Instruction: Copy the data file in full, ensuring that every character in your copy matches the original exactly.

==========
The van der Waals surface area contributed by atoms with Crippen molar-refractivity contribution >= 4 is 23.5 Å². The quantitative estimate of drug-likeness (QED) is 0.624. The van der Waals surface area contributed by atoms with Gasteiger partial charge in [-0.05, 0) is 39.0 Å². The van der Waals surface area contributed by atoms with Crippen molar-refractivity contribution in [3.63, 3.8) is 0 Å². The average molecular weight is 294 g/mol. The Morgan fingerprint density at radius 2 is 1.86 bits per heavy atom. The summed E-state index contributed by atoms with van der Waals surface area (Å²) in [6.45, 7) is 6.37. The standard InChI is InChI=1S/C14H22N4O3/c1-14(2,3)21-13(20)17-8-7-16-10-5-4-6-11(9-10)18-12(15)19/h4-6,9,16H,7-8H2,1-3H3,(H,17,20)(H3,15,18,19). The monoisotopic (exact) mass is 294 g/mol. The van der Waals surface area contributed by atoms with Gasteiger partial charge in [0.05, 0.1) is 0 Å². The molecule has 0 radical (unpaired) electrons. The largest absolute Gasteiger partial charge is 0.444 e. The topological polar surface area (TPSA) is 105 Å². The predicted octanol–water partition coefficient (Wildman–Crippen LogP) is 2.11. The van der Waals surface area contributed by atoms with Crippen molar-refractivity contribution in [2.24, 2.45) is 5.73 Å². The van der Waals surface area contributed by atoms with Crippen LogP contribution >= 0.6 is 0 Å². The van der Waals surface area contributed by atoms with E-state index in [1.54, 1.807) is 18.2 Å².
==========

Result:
The van der Waals surface area contributed by atoms with Crippen molar-refractivity contribution >= 4 is 23.5 Å². The quantitative estimate of drug-likeness (QED) is 0.624. The van der Waals surface area contributed by atoms with Gasteiger partial charge in [-0.05, 0) is 39.0 Å². The van der Waals surface area contributed by atoms with Crippen molar-refractivity contribution in [3.63, 3.8) is 0 Å². The average molecular weight is 294 g/mol. The Morgan fingerprint density at radius 2 is 1.86 bits per heavy atom. The summed E-state index contributed by atoms with van der Waals surface area (Å²) in [6.45, 7) is 6.37. The standard InChI is InChI=1S/C14H22N4O3/c1-14(2,3)21-13(20)17-8-7-16-10-5-4-6-11(9-10)18-12(15)19/h4-6,9,16H,7-8H2,1-3H3,(H,17,20)(H3,15,18,19). The monoisotopic (exact) mass is 294 g/mol. The van der Waals surface area contributed by atoms with Gasteiger partial charge in [0.05, 0.1) is 0 Å². The molecule has 0 radical (unpaired) electrons. The largest absolute Gasteiger partial charge is 0.444 e. The topological polar surface area (TPSA) is 105 Å². The predicted octanol–water partition coefficient (Wildman–Crippen LogP) is 2.11. The van der Waals surface area contributed by atoms with Crippen molar-refractivity contribution in [2.24, 2.45) is 5.73 Å². The van der Waals surface area contributed by atoms with Crippen LogP contribution >= 0.6 is 0 Å². The van der Waals surface area contributed by atoms with E-state index in [1.54, 1.807) is 18.2 Å².